Probability is a part of mathematics that deals with the possibility of happening of the events. It is to forecast that what are the possible chances that the events will occur or the event will not occur. The probability as a number lies between 0 and 1 only and can also be written in the form of a percentage or fraction. The probability of likely event B is often written as P(B). Here P shows the possibility and B show the happening of an event. Similarly, the probability of any event is often written as P(). When the end outcome of an event is not confirmed we use the probabilities of certain outcomes—how likely they occur or what are the chances of their occurring.

Though probability started with a gamble, in the fields of Physical Sciences, Commerce, Biological Sciences, Medical Sciences, Weather Forecasting, etc., it has been used carefully.

To understand probability more accurately we take an example as rolling a dice:

The possible outcomes are — 1, 2, 3, 4, 5, and 6.

The probability of getting any of the outcomes is 1/6. As the possibility of happening of an event is an equally likely event so there are same chances of getting any number in this case it is either 1/6 or 50/3%.

**Formula of Probability**

Probability of an event = {Number of ways it can occur} ⁄ {Total number of outcomes}

P(A) = {Number of ways A occurs} ⁄ {Total number of outcomes}

**Types of Events**

**Equally Likely Events**: After rolling a dice the probability of getting any of the likely events is 1/6. As the event is an equally likely event so there is some possibility of getting any number in this case it is either 1/6 in fair dice rolling.**Complementary Events:**There is a possibility of only two outcomes which is an event will occur or not. Like a person will play or not play, buying a laptop or not buying a laptop, etc. are examples of complementary events.

### If you roll a dice six times, what is the probability of rolling a number six?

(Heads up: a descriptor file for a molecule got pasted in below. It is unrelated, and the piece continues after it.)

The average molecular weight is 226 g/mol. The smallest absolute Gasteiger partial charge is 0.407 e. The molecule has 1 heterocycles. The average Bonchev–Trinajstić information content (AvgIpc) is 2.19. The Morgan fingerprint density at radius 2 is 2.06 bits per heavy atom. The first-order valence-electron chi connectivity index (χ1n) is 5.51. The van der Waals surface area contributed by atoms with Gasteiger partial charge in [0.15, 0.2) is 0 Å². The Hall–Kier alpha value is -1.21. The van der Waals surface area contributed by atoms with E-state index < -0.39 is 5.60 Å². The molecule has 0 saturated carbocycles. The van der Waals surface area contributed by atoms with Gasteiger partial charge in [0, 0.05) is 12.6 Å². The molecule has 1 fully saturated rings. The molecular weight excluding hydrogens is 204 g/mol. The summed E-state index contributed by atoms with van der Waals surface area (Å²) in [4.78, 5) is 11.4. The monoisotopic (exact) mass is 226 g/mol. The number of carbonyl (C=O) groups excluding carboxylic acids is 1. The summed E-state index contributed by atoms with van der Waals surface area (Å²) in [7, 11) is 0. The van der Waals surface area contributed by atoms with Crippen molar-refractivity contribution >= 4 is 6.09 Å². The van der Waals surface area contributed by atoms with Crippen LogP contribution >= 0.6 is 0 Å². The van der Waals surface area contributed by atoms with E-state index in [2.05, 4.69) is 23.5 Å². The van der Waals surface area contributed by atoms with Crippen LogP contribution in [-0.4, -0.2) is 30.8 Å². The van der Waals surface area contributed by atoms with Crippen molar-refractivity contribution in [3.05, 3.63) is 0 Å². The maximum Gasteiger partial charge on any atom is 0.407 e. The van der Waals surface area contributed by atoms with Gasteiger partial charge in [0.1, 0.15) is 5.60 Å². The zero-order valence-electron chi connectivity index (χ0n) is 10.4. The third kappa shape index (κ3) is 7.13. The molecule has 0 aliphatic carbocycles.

**Solution:**

First you should find the probability that you will NOT get a 6 in order to find the probability that you will get a 6 at least once any of those times. This is much easier.

According to binomial conceptLet’s say P = probability of getting a 6 on each throw = 1/6.

P’ = probability of NOT getting a 6 on each throw is 1-p = 5/6.

When you want to calculate the probability of multiple (unconventional) events happening, you must multiply their independent probabilities (not add them).

So, The probability of not getting a 6 n times = P’ to the nth power.

In this case (5/6)

^{6}= 15,625 / 46,656 ~ 0.334But the probability we get is of NOT getting a 6 even once. And there are only two possibilities: either we will see it at least once, or never see a 6. So the probability of getting at least one 6 is 1 minus this or about 0.666.

Note:It turns out this probability is roughly the same for any similar problem where you have a 1/n chance for an event and you try n times. In the limit as n approaches infinity, the probability of NOT getting it is 1/e ~ 0.36788. It is interesting that even at n = 6, it is not that far off.

**Similar Questions**

**Question 1: If a die is thrown 5 times, what is the probability of getting 6 exactly 3 times?**

**Solution:**

According to binomial concept

The probability of 6 on one roll = 1/6

The probability of 6 on 3 rolls = (1/6)

^{3}The probability of not 6 on one roll = 5/6

The probability of not 6 on 2 rolls = (5/6)

^{2}Ways of selecting 3 from 5 = 5×4/2 =10

So

The probability of exactly 6 on 5 rolls = 10 × (1/6)

^{3 }× (5/6)^{2}= 0.0321

**Question 2: What is the probability of at least one 6 when you throw 4 dice at the same time? **

**Solution:**

According to binomial concept

The easiest way to think of this is first to think, “what is the probability of getting no 6’s when you roll 4 die?

In order to roll no 6’s in 4 rolls, you need to know the probability of not rolling a 6 with one dice.

Each 6 sided dice has 5 options that aren’t a 6 (1–5), giving not rolling a 6 a 5/6 chance with one fair dice on one toss.

So the probability of rolling no 6’s with 4 fair die, is (5/6)

^{4}.Therefore, the probability of rolling at least one 6 in 4 roll, is 1-(5/6)

^{4}= 51.775%.

**Question 3: What is the probability of getting at least one 6 if a die is rolled 3 times?**

**Solution:**

According to binomial concept

Probability of getting at least one six

= 1 – probability of no six in three roll

Each 6 sided dice has 5 options that aren’t a 6 (1–5),

Giving not rolling a 6, a 5/6 chance with one fair dice on one toss.

So the probability of rolling no 6’s with 3 fair die, is (5/6)

^{3}.= 1 – (5/6)

^{3}= 0.42 (approx)